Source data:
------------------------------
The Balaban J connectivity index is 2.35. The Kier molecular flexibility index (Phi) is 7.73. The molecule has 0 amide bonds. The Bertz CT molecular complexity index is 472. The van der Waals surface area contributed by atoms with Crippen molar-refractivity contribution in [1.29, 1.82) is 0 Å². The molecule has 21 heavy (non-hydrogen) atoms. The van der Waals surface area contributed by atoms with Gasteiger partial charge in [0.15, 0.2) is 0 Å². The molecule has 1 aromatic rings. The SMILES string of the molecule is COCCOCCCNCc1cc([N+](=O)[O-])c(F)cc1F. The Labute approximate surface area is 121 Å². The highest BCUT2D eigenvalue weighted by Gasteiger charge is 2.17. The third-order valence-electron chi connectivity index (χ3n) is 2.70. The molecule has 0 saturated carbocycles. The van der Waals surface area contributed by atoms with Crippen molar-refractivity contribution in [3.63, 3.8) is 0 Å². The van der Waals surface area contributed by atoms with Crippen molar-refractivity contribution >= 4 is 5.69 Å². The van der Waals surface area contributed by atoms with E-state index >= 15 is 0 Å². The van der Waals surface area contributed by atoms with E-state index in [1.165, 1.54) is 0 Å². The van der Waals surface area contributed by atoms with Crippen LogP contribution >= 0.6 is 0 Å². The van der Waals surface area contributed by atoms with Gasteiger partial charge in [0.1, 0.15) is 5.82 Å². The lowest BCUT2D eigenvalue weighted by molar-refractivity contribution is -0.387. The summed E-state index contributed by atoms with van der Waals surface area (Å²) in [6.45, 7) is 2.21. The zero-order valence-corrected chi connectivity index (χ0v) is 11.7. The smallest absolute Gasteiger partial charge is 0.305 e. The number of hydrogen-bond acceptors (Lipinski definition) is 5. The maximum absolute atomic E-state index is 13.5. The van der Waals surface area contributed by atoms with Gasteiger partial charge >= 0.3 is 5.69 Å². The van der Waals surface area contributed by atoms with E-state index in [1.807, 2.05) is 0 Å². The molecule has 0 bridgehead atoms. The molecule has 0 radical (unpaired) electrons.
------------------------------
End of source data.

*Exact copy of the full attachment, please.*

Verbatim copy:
The Balaban J connectivity index is 2.35. The Kier molecular flexibility index (Phi) is 7.73. The molecule has 0 amide bonds. The Bertz CT molecular complexity index is 472. The van der Waals surface area contributed by atoms with Crippen molar-refractivity contribution in [1.29, 1.82) is 0 Å². The molecule has 21 heavy (non-hydrogen) atoms. The van der Waals surface area contributed by atoms with Gasteiger partial charge in [0.15, 0.2) is 0 Å². The molecule has 1 aromatic rings. The SMILES string of the molecule is COCCOCCCNCc1cc([N+](=O)[O-])c(F)cc1F. The Labute approximate surface area is 121 Å². The highest BCUT2D eigenvalue weighted by Gasteiger charge is 2.17. The third-order valence-electron chi connectivity index (χ3n) is 2.70. The molecule has 0 saturated carbocycles. The van der Waals surface area contributed by atoms with Crippen molar-refractivity contribution in [3.63, 3.8) is 0 Å². The van der Waals surface area contributed by atoms with Crippen molar-refractivity contribution >= 4 is 5.69 Å². The van der Waals surface area contributed by atoms with E-state index >= 15 is 0 Å². The van der Waals surface area contributed by atoms with E-state index in [1.165, 1.54) is 0 Å². The van der Waals surface area contributed by atoms with Crippen LogP contribution >= 0.6 is 0 Å². The van der Waals surface area contributed by atoms with Gasteiger partial charge in [0.1, 0.15) is 5.82 Å². The lowest BCUT2D eigenvalue weighted by molar-refractivity contribution is -0.387. The summed E-state index contributed by atoms with van der Waals surface area (Å²) in [6.45, 7) is 2.21. The zero-order valence-corrected chi connectivity index (χ0v) is 11.7. The smallest absolute Gasteiger partial charge is 0.305 e. The number of hydrogen-bond acceptors (Lipinski definition) is 5. The maximum absolute atomic E-state index is 13.5. The van der Waals surface area contributed by atoms with Gasteiger partial charge >= 0.3 is 5.69 Å². The van der Waals surface area contributed by atoms with E-state index in [1.807, 2.05) is 0 Å². The molecule has 0 bridgehead atoms. The molecule has 0 radical (unpaired) electrons.